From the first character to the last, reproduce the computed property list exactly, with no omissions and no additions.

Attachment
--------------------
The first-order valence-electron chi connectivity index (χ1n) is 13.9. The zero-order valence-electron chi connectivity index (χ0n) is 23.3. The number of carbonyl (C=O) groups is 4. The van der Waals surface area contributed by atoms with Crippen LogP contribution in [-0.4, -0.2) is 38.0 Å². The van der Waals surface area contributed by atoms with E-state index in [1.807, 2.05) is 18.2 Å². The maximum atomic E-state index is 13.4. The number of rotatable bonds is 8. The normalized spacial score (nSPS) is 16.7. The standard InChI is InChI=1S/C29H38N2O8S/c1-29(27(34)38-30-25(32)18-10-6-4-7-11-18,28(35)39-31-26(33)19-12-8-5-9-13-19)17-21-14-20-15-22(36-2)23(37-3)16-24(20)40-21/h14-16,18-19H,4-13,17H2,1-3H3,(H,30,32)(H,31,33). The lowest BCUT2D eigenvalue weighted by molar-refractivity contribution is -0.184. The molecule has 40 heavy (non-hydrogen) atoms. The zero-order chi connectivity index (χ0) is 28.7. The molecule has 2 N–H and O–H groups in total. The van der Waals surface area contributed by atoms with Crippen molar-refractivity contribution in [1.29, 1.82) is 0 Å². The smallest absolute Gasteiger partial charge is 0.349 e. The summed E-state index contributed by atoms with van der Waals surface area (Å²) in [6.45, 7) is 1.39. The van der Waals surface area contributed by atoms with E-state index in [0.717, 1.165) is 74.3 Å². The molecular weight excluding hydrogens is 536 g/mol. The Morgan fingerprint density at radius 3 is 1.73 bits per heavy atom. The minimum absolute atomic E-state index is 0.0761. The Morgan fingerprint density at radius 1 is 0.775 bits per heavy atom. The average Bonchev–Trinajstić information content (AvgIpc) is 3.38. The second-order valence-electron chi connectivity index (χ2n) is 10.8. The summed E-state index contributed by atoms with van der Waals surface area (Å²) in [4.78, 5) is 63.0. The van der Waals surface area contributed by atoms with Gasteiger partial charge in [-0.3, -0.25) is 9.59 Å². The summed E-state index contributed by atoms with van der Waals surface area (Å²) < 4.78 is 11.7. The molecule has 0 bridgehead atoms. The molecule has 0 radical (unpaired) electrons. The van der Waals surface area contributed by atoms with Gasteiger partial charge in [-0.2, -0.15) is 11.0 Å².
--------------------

The first-order valence-electron chi connectivity index (χ1n) is 13.9. The zero-order valence-electron chi connectivity index (χ0n) is 23.3. The number of carbonyl (C=O) groups is 4. The van der Waals surface area contributed by atoms with Crippen LogP contribution in [-0.4, -0.2) is 38.0 Å². The van der Waals surface area contributed by atoms with E-state index in [1.807, 2.05) is 18.2 Å². The maximum atomic E-state index is 13.4. The number of rotatable bonds is 8. The normalized spacial score (nSPS) is 16.7. The standard InChI is InChI=1S/C29H38N2O8S/c1-29(27(34)38-30-25(32)18-10-6-4-7-11-18,28(35)39-31-26(33)19-12-8-5-9-13-19)17-21-14-20-15-22(36-2)23(37-3)16-24(20)40-21/h14-16,18-19H,4-13,17H2,1-3H3,(H,30,32)(H,31,33). The lowest BCUT2D eigenvalue weighted by molar-refractivity contribution is -0.184. The molecule has 40 heavy (non-hydrogen) atoms. The zero-order chi connectivity index (χ0) is 28.7. The molecule has 2 N–H and O–H groups in total. The van der Waals surface area contributed by atoms with Crippen molar-refractivity contribution in [1.29, 1.82) is 0 Å². The smallest absolute Gasteiger partial charge is 0.349 e. The summed E-state index contributed by atoms with van der Waals surface area (Å²) in [6.45, 7) is 1.39. The van der Waals surface area contributed by atoms with E-state index in [0.717, 1.165) is 74.3 Å². The molecular weight excluding hydrogens is 536 g/mol. The Morgan fingerprint density at radius 3 is 1.73 bits per heavy atom. The minimum absolute atomic E-state index is 0.0761. The Morgan fingerprint density at radius 1 is 0.775 bits per heavy atom. The average Bonchev–Trinajstić information content (AvgIpc) is 3.38. The second-order valence-electron chi connectivity index (χ2n) is 10.8. The summed E-state index contributed by atoms with van der Waals surface area (Å²) in [4.78, 5) is 63.0. The van der Waals surface area contributed by atoms with Gasteiger partial charge in [-0.3, -0.25) is 9.59 Å². The summed E-state index contributed by atoms with van der Waals surface area (Å²) < 4.78 is 11.7. The molecule has 0 bridgehead atoms. The molecule has 0 radical (unpaired) electrons. The van der Waals surface area contributed by atoms with Gasteiger partial charge in [-0.2, -0.15) is 11.0 Å².